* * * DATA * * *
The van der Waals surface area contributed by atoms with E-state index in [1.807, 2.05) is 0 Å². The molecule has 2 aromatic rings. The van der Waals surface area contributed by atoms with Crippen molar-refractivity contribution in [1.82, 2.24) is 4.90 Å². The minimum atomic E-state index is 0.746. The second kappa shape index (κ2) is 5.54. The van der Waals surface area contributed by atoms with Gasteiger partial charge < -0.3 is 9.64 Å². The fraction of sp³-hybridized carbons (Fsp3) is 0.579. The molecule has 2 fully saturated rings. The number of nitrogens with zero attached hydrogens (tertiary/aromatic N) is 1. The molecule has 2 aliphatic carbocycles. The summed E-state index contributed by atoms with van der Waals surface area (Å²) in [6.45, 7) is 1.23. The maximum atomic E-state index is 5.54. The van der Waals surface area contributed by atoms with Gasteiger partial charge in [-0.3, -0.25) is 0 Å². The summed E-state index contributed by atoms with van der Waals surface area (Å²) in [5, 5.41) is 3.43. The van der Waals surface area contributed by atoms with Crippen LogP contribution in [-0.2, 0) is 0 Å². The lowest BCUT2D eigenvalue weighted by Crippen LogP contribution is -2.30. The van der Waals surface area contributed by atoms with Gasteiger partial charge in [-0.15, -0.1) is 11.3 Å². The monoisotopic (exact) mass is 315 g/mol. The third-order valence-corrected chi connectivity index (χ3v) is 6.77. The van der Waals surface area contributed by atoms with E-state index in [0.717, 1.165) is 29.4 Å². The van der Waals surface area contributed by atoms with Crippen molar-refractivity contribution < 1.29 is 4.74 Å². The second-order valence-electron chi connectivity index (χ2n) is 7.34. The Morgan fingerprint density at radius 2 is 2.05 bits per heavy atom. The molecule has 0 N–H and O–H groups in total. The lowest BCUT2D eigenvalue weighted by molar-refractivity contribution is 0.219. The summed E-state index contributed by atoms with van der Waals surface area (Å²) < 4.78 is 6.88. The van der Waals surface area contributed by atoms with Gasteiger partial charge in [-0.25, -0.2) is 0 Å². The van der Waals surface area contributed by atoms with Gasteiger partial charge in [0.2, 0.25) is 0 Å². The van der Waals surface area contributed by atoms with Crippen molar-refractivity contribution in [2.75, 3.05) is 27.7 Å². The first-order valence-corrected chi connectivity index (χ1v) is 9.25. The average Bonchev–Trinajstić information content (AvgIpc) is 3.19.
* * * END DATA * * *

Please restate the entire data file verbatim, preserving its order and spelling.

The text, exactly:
The van der Waals surface area contributed by atoms with E-state index in [1.807, 2.05) is 0 Å². The molecule has 2 aromatic rings. The van der Waals surface area contributed by atoms with Crippen molar-refractivity contribution in [1.82, 2.24) is 4.90 Å². The minimum atomic E-state index is 0.746. The second kappa shape index (κ2) is 5.54. The van der Waals surface area contributed by atoms with Gasteiger partial charge < -0.3 is 9.64 Å². The fraction of sp³-hybridized carbons (Fsp3) is 0.579. The molecule has 2 fully saturated rings. The number of nitrogens with zero attached hydrogens (tertiary/aromatic N) is 1. The molecule has 2 aliphatic carbocycles. The summed E-state index contributed by atoms with van der Waals surface area (Å²) in [6.45, 7) is 1.23. The maximum atomic E-state index is 5.54. The van der Waals surface area contributed by atoms with Gasteiger partial charge in [-0.3, -0.25) is 0 Å². The summed E-state index contributed by atoms with van der Waals surface area (Å²) in [5, 5.41) is 3.43. The van der Waals surface area contributed by atoms with Crippen LogP contribution in [-0.2, 0) is 0 Å². The lowest BCUT2D eigenvalue weighted by Crippen LogP contribution is -2.30. The van der Waals surface area contributed by atoms with Gasteiger partial charge in [-0.15, -0.1) is 11.3 Å². The monoisotopic (exact) mass is 315 g/mol. The third-order valence-corrected chi connectivity index (χ3v) is 6.77. The van der Waals surface area contributed by atoms with E-state index in [0.717, 1.165) is 29.4 Å². The van der Waals surface area contributed by atoms with Crippen molar-refractivity contribution < 1.29 is 4.74 Å². The second-order valence-electron chi connectivity index (χ2n) is 7.34. The Morgan fingerprint density at radius 2 is 2.05 bits per heavy atom. The molecule has 0 N–H and O–H groups in total. The lowest BCUT2D eigenvalue weighted by molar-refractivity contribution is 0.219. The summed E-state index contributed by atoms with van der Waals surface area (Å²) < 4.78 is 6.88. The van der Waals surface area contributed by atoms with Gasteiger partial charge in [-0.25, -0.2) is 0 Å². The van der Waals surface area contributed by atoms with Gasteiger partial charge in [0.2, 0.25) is 0 Å². The van der Waals surface area contributed by atoms with Crippen molar-refractivity contribution in [2.75, 3.05) is 27.7 Å². The first-order valence-corrected chi connectivity index (χ1v) is 9.25. The average Bonchev–Trinajstić information content (AvgIpc) is 3.19.